Vinita Arora, L. R. Kulshreshtha, V. Upadhyay, (2013) has analyzed the relevance of MNREGS on women empowerment in the Rohtak district of Haryana State. Data were drawn from 250 responders through a field survey in 2012 using the random stratified sampling technique. The study revealed the success in raising the level of employment and income of the rural household women, thereby enhancing their purchasing power, satisfaction, confidence etc.
Gowhar Bashir Ahangar (2014) conducted study on women empowerment through MGNREGS in Shahabad Block of district Anantnag and reported that 90 per cent of the surveyed respondent believes that their social status is improved after joining in this programme, especially from widows. They got more self-respect than earlier period. People are able to mingle with others, share their feelings, and increase their participation in Gram Sabha. All this happened only after joining in this programme.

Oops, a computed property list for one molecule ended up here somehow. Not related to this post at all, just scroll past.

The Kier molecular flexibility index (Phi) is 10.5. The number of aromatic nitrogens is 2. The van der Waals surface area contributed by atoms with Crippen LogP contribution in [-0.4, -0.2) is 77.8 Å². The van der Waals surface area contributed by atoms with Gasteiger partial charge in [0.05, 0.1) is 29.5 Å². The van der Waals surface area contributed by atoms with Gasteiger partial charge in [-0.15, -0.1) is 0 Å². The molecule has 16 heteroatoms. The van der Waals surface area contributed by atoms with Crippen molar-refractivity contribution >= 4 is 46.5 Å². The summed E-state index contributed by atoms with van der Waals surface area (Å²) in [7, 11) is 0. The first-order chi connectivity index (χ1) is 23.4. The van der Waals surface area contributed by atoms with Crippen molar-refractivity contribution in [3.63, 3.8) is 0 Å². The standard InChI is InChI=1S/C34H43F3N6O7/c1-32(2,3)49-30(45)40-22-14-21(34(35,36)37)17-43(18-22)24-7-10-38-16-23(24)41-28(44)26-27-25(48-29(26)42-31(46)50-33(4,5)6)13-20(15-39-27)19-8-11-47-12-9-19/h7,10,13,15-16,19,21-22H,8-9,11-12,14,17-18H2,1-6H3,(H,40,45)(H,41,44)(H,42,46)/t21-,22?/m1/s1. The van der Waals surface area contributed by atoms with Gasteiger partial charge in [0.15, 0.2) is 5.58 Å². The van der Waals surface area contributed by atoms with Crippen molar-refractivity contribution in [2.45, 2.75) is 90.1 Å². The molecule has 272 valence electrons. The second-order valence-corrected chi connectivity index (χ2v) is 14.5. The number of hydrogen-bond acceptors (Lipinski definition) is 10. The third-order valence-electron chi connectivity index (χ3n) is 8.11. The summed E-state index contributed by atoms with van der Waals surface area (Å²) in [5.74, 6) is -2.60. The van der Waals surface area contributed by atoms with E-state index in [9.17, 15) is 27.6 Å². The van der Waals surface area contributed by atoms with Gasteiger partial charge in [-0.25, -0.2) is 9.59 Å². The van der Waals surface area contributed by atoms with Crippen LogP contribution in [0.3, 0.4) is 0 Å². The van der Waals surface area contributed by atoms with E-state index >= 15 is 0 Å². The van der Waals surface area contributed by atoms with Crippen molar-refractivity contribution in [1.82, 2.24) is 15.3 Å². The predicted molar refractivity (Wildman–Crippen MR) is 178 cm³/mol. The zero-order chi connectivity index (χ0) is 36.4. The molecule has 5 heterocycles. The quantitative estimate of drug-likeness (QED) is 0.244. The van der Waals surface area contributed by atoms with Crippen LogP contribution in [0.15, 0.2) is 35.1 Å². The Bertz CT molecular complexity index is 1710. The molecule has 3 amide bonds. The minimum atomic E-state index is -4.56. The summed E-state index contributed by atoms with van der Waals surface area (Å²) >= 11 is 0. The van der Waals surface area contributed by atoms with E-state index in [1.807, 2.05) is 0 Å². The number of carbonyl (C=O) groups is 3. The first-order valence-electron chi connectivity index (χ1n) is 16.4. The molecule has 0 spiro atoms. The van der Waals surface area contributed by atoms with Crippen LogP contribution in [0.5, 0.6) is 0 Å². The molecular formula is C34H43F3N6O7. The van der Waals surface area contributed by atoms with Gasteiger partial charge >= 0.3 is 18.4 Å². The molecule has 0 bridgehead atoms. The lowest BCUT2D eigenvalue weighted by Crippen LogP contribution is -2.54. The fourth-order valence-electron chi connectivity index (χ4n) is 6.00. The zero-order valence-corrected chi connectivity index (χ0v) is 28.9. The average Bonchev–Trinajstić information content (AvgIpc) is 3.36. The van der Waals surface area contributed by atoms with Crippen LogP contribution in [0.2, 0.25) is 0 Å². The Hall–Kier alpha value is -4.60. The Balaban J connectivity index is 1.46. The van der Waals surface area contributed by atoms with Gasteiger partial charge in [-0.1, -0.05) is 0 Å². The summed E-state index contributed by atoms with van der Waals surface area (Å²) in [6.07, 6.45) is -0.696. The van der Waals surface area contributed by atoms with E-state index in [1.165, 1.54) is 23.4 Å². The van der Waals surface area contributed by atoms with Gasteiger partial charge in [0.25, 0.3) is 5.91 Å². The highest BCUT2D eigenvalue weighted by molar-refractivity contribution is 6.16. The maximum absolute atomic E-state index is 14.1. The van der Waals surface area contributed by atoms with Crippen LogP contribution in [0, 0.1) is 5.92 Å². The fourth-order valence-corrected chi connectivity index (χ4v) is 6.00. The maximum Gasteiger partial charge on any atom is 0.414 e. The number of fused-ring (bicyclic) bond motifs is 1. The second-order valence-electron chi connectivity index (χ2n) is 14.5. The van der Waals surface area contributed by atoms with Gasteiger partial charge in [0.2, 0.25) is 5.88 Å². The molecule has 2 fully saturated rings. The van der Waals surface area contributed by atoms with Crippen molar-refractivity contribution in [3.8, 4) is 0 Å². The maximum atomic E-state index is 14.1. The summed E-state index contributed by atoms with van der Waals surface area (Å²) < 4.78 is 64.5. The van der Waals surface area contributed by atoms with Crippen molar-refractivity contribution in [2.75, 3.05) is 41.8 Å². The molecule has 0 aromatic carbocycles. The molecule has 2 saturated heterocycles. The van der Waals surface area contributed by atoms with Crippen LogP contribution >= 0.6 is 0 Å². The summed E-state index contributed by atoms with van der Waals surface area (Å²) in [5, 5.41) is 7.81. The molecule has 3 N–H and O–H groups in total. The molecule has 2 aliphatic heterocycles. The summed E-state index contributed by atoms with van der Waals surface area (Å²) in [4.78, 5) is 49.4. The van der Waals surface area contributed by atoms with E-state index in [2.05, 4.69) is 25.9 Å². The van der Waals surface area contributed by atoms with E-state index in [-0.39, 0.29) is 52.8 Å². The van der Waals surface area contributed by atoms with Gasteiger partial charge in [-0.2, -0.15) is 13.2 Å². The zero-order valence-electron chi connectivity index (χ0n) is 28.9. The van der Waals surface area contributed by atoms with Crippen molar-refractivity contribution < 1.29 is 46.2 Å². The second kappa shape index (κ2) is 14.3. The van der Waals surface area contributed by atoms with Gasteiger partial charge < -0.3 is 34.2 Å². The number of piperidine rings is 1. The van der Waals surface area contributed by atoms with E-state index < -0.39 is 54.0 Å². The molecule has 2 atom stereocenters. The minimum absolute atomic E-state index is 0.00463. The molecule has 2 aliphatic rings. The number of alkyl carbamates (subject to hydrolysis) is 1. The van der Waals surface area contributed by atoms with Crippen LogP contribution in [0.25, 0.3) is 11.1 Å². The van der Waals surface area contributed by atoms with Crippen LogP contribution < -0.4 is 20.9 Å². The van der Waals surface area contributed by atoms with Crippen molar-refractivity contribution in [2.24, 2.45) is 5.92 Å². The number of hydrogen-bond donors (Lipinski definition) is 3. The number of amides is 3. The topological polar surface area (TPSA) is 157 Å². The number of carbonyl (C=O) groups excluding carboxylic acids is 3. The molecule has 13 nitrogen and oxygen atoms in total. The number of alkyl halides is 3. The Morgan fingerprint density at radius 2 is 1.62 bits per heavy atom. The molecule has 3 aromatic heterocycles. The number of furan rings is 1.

Empowerment of women was not included in the guidelines of the Mahatma Gandhi National Rural Employment Guarantee Act and is not among its main objectives. However, provisions like priority for women in the ratio of one-third of total workers; equal wages for men and women; and crèches facility for children of women workers were made in the Act, with the view of ensuring that rural women benefit from the scheme. Provisions like work within a radius of five kilometers from the house, and flexibility in terms of selecting period and months of employment were not made exclusively for women, but have, nevertheless, been conducive for rural women. It was acknowledged by several studies that the MNREGS had provided an opportunity for women to work with dignity (Kakodia, 2014).
References